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A Historiographical Analysis of Autobiographical Discourse in the Judaean War
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The Jewish War describes the history of the First Jewish Revolt against Rome (66-70 CE). This study deals with one of this work's most intriguing features: why and how Flavius Josephus, its author, describes his own actions in the context of this conflict in such detail. Glas traces the thematic and rhetorical aspects of autobiographical discourse in War and uses contextual evidence to situate Josephus’ self-characterisation in a Flavian Roman setting. In doing so, he sheds new light on this Jewish writer’s historiographical methods and his deep knowledge and creative use of Graeco-Roman culture.
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Aside from the prominent perpetrators such as Adolf Eichmann, Josef Mengele or Klaus Barbie, there were numerous other cases of Nazis and Nazi sympathizers from Germany and Austria who ended up in Latin America after 1945. Their life trajectories, professional activities, and contacts to local elites in their new homes have hardly been subject to systematic research to date. Their new lives in Latin America, their careers e.g. as diplomats, secret service agents or scientists are therefore a main focus of this volume. The biographies of these people and their networks are woven into the larger political, social, and scientific contexts of postwar Europe and Latin America, especially in the early Cold War period.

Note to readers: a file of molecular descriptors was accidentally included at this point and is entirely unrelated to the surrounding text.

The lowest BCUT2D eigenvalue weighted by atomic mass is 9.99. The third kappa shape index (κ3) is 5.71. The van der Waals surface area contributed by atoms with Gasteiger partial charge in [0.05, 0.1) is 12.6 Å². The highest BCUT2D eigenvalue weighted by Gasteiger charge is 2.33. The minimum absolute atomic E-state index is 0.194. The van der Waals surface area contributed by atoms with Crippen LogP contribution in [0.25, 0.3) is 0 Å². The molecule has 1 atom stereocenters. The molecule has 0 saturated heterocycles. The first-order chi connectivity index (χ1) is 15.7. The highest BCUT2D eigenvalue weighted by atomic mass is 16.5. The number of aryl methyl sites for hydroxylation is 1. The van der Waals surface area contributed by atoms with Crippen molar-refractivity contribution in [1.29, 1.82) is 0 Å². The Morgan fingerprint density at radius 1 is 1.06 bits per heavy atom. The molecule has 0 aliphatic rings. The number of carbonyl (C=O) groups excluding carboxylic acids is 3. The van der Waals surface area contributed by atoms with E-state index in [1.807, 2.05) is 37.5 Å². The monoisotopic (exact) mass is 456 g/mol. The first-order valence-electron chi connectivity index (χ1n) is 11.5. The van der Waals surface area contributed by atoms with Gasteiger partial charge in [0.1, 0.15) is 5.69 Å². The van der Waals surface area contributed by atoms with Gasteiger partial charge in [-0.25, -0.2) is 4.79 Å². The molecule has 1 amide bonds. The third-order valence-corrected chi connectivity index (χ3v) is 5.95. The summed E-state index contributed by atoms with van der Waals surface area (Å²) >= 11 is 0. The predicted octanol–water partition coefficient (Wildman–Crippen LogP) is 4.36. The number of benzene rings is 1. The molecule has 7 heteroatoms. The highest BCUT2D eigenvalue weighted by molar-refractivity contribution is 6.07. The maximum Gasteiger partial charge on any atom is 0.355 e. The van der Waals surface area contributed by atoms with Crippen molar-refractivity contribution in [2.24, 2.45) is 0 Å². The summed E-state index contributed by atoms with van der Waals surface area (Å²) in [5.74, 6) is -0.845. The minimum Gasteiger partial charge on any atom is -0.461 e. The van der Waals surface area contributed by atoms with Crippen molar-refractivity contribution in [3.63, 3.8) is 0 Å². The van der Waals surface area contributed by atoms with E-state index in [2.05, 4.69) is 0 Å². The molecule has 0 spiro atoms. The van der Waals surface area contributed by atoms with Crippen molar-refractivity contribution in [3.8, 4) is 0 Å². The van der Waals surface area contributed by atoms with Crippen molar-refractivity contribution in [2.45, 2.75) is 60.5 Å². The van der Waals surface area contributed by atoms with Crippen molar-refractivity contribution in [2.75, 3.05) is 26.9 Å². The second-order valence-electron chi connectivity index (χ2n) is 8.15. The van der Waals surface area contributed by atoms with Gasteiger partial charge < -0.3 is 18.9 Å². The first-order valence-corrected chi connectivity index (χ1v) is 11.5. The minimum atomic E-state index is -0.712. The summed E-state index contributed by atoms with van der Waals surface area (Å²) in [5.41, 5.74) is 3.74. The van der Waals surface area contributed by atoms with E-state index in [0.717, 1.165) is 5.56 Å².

Further Essays addresses aspects of early Hebrew book publication, among them book arts, little known authors, places of publication, and miscellaneous subjects. Book arts addresses pressmarks representing publishers motifs, several unusual, and the varied usage of biblical verses to entitle books. The second section focusses on the works of rabbis and scholars, once prominent but not well remembered today, noting their achievements and their varied books, encompassing such topics as biblical commentaries, Talmudic novellae, philosophy, and poetry. Several locations once important, also not well remembered today are addressed; Further Essays concludes with articles on other unrelated book topics.
Jewish Canada and Jewish Argentina in Conversation
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This book puts two of the most significant Jewish Diaspora communities outside of the U.S. into conversation with one another. At times contributor-pairs directly compare unique aspects of two Jewish histories, politics, or cultures. At other times, they juxtapose. Some chapters focus on literature, poetry, theatre, or sport; others on immigration, antisemitism, or health. Taken together, the essays in Promised Lands North and South offer sparkling insight and new depth on the modern Jewish global experience.
This book is about ways in which the land of Israel, the homeland of the most paradigmatic of all diasporas, was envisioned in late antiquity and the early Middle Ages in the literature of the sages. It is about the Land according to the redefined Judaism that emerged in the centuries following the destruction of the Jerusalem Temple in 70 CE. This Judaism replaced the temple cult with Torah study - a study that pertained in part to that very temple cult, that became a portable homeland, and that reconfigured the Land.